The family of Taner Ay, a controversial figure who recently died in a traffic accident, has denied his links to Osmanen Germania — a Turkish nationalist gang banned in Germany — saying they would give anyone who proves otherwise €1 million ($1.13 million), the Kırşehir Haber Vakti news website reported on Friday.
Known as a senior member of the banned group, Ay died in a traffic accident in Bulgaria in late December when the Porsche he was driving plunged into a ravine as he was on his way to Düsseldorf, where he resided.
The family claimed in a written statement that their son had no links to Osmanen Germania or any other illegal groups operating outside Turkey, adding that they had launched legal action against people who claim he was a senior member of the banned gang.
They said claims that Ay had links to Osmanen Germania and that the Turkish government supported the banned group, that Ay served as a mediator between the gang and the Turkish government and that he was paid for it by mafia leaders with links to the government, were “totally baseless.”
Emphasizing that there were no investigations, indictments or court decisions accusing Ay of links to Osmanen Germania, the family added that they would give €1 million ($1.13 million) to anyone who proves otherwise.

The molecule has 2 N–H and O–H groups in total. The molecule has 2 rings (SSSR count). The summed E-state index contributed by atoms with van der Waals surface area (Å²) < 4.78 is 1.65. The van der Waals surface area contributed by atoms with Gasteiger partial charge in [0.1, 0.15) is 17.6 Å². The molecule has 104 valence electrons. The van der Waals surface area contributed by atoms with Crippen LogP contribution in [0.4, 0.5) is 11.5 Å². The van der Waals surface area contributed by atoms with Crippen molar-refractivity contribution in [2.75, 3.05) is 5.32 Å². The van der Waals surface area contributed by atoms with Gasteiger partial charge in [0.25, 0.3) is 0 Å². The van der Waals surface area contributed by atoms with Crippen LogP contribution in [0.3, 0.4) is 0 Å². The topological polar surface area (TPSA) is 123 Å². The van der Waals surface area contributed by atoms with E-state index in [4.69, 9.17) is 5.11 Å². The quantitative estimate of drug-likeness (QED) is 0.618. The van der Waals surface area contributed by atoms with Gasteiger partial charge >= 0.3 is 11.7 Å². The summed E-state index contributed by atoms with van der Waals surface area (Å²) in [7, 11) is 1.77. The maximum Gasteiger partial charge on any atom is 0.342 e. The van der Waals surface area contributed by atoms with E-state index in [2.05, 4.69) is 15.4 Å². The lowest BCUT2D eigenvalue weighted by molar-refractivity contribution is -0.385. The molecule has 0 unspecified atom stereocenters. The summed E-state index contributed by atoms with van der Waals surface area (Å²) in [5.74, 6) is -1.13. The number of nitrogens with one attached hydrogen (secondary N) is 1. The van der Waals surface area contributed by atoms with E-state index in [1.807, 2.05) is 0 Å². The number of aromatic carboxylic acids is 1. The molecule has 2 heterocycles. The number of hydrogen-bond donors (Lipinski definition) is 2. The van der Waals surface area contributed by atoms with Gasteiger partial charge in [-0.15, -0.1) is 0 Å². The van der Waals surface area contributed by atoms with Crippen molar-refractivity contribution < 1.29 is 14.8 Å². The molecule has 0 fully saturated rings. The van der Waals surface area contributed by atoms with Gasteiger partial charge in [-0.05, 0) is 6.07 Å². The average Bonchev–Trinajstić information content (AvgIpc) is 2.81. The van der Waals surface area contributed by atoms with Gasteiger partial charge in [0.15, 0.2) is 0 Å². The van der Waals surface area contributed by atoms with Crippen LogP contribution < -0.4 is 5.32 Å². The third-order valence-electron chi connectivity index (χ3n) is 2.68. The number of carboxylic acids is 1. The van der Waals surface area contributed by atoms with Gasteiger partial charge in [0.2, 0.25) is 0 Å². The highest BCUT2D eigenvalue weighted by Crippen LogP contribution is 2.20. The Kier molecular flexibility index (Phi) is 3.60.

“If no one can prove it, we will use that 1 million euros … to punish those who slandered him,” they said.
Osmanen Germania, originally established as a boxing club with no discernible ties to the sport, has threatened local Kurdish activists in the past and was banned by the German government in 2018. The group still operates in various European countries such as the Netherlands and Switzerland.
In January 2019 a German court convicted five members of the gang on charges that include attempted murder, extortion, drug trafficking, deprivation of liberty and forced prostitution and sentenced them to three to six years in prison.
Notorious Turkish mob boss Sedat Peker, who has been sending shockwaves across the country since early May through scandalous revelations on social media about state-mafia relations, drug trafficking, and murders implicating former and current state officials and their family members, mentioned Ay in a YouTube video released in early June.
Peker claimed he had given 1.5 million Turkish lira ($113,376) to Ay upon a request by Metin Külünk, a former lawmaker from the ruling Justice and Development Party (AKP), and a confidant of Turkish President Recep Tayyip Erdoğan, to finance Osmanen Germania.
According to a report by German news outlet Stuttgarter Nachtringen citing wiretap records from court documents, Külünk financed the outlawed gang at Erdoğan’s behest and told them to buy automatic weapons such as submachine guns.
According to the German authorities, the Turkish government was also involved in financing the group as Turkey’s National Intelligence Organization (MİT) funded the group’s purchase of weapons.
Ay’s links to Erdoğan and his AKP government were also revealed in photos he posted on Instagram with such senior politicians as Interior Minister Süleyman Soylu, Foreign Minister Mevlüt Çavuşoğlu, Defense Minister Hulusi Akar, MİT head Hakan Fidan and Turkish Republic of Northern Cyprus (KKTC) President Ersin Tatar.